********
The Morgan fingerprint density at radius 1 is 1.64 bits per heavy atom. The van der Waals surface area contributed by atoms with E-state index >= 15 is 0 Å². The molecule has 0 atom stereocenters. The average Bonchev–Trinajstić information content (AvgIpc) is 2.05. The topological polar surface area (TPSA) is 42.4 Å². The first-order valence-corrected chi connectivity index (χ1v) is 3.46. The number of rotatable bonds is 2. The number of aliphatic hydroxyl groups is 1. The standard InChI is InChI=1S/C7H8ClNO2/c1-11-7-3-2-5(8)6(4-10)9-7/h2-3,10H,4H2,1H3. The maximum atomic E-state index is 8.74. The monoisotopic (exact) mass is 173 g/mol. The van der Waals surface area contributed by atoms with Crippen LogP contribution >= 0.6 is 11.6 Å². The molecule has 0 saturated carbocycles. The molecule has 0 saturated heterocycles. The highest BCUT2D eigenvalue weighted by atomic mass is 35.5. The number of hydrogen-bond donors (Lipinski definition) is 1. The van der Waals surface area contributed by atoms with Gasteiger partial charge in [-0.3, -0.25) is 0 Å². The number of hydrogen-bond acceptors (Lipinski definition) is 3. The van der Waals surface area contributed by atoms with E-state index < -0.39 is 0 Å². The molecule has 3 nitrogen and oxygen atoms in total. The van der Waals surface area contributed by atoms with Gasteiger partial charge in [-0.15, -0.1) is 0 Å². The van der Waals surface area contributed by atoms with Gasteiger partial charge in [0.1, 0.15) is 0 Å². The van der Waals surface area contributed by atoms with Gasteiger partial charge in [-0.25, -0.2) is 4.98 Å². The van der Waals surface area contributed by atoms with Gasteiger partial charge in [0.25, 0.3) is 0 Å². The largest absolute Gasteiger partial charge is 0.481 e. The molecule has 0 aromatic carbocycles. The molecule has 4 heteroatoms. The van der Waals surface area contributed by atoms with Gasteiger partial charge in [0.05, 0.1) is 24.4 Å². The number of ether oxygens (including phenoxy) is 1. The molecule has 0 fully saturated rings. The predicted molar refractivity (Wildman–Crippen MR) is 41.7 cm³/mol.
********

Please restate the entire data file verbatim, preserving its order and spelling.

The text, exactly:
The Morgan fingerprint density at radius 1 is 1.64 bits per heavy atom. The van der Waals surface area contributed by atoms with E-state index >= 15 is 0 Å². The molecule has 0 atom stereocenters. The average Bonchev–Trinajstić information content (AvgIpc) is 2.05. The topological polar surface area (TPSA) is 42.4 Å². The first-order valence-corrected chi connectivity index (χ1v) is 3.46. The number of rotatable bonds is 2. The number of aliphatic hydroxyl groups is 1. The standard InChI is InChI=1S/C7H8ClNO2/c1-11-7-3-2-5(8)6(4-10)9-7/h2-3,10H,4H2,1H3. The maximum atomic E-state index is 8.74. The monoisotopic (exact) mass is 173 g/mol. The van der Waals surface area contributed by atoms with Crippen LogP contribution >= 0.6 is 11.6 Å². The molecule has 0 saturated carbocycles. The molecule has 0 saturated heterocycles. The highest BCUT2D eigenvalue weighted by atomic mass is 35.5. The number of hydrogen-bond donors (Lipinski definition) is 1. The van der Waals surface area contributed by atoms with Gasteiger partial charge in [-0.3, -0.25) is 0 Å². The number of hydrogen-bond acceptors (Lipinski definition) is 3. The van der Waals surface area contributed by atoms with E-state index < -0.39 is 0 Å². The molecule has 3 nitrogen and oxygen atoms in total. The van der Waals surface area contributed by atoms with Gasteiger partial charge in [-0.15, -0.1) is 0 Å². The van der Waals surface area contributed by atoms with Gasteiger partial charge in [0.1, 0.15) is 0 Å². The van der Waals surface area contributed by atoms with Gasteiger partial charge in [-0.25, -0.2) is 4.98 Å². The van der Waals surface area contributed by atoms with Gasteiger partial charge in [0.25, 0.3) is 0 Å². The largest absolute Gasteiger partial charge is 0.481 e. The molecule has 0 aromatic carbocycles. The molecule has 4 heteroatoms. The van der Waals surface area contributed by atoms with Gasteiger partial charge in [0.05, 0.1) is 24.4 Å². The number of ether oxygens (including phenoxy) is 1. The molecule has 0 fully saturated rings. The predicted molar refractivity (Wildman–Crippen MR) is 41.7 cm³/mol.